Parents of medically complex children protest Medicaid changes in Indiana
Parents protest Medicaid changes in Indiana
INDIANAPOLIS (WISH) — Parents of medically complex children on Monday said the state Medicaid agency hasn’t taken enough time to understand their needs before ending a reimbursement program.
The Indiana Family and Social Services Administration on Wednesday announced it plans to end several initiatives under the Aged & Disabled Waiver program that have seen rapid increases in program expenses. Among them is a program that reimburses parents and guardians for caregiving expenses.
In response, dozens of parents brought their children, many of whom live with multiple severe medical conditions, to the Statehouse on Monday to protest the decision.
Susan Graham, whose daughter, Paisley, was born prematurely and has epilepsy and cerebral palsy, says the current program allows her and her husband to make ends meet while she focuses full-time on caring for Paisley. She says her daughter has to see anywhere from five to 10 specialists, and they don’t know Paisley’s needs the way she does.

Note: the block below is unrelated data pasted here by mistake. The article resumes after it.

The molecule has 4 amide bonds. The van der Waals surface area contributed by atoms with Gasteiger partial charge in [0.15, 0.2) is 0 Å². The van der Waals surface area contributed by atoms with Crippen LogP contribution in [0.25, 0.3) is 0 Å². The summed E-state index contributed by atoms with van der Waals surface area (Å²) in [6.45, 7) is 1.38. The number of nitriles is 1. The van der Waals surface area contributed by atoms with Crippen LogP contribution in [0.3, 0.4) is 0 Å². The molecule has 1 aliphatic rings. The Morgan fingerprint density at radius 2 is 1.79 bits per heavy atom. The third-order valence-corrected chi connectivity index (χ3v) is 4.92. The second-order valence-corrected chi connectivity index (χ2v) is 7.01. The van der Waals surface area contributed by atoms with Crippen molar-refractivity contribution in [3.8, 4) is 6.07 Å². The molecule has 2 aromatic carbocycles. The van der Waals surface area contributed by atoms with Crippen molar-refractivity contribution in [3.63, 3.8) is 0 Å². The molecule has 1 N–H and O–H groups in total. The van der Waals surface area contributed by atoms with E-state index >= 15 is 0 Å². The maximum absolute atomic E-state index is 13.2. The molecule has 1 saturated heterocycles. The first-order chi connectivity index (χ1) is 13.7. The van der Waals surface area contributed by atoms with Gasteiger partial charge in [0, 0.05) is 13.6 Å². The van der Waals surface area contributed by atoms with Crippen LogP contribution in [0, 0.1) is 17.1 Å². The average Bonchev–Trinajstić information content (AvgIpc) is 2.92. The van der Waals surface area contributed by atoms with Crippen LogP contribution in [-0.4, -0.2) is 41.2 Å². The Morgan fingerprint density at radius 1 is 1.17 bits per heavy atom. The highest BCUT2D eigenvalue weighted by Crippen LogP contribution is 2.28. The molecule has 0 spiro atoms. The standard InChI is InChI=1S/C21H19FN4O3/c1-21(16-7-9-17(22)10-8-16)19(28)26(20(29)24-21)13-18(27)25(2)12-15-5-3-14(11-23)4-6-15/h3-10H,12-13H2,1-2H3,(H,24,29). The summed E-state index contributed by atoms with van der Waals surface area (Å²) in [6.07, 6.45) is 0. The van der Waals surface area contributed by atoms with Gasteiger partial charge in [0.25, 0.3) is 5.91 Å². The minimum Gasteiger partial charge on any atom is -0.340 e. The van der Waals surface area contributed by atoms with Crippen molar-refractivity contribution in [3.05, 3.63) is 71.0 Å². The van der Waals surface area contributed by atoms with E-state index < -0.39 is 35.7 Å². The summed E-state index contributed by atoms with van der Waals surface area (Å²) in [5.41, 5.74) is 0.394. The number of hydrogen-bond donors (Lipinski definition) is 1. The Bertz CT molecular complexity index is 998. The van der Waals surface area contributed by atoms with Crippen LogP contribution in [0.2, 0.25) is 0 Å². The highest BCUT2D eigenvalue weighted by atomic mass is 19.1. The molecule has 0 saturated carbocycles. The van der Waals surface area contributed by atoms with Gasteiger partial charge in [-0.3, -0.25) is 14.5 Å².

“They don’t know her baseline and because she’s so complex. They ask us to be the experts,” she said. “Having a stranger in our home give her care isn’t an option because they don’t know her baseline, what’s typical for her.”
Family and Social Services Administration officials told state budget writers in December the state’s Medicaid fund faces a nearly $1 billion shortfall due to an accounting error. Agency officials said the changes to the Aged & Disabled waivers are expected to save the agency about $300 million per year. They said they are still taking public comment on the proposed changes. An agency spokesperson told News 8 parents will have the option to enroll in a new program that pays a daily rate.
Graham said losing access to the program would mean she and her husband could not afford to make accessibility upgrades to their home or replace carpet damaged by Paisley’s periodic vomiting. She said the state should instead cover the costs from its budget surplus, something Gov. Eric Holcomb in December said his administration plans to do. She said adding some limits to the program might be a good compromise but getting rid of it entirely goes too far.
The program changes are slated to take effect July 1.
Parents who attended Monday’s protest said they hope to make the protests a weekly event.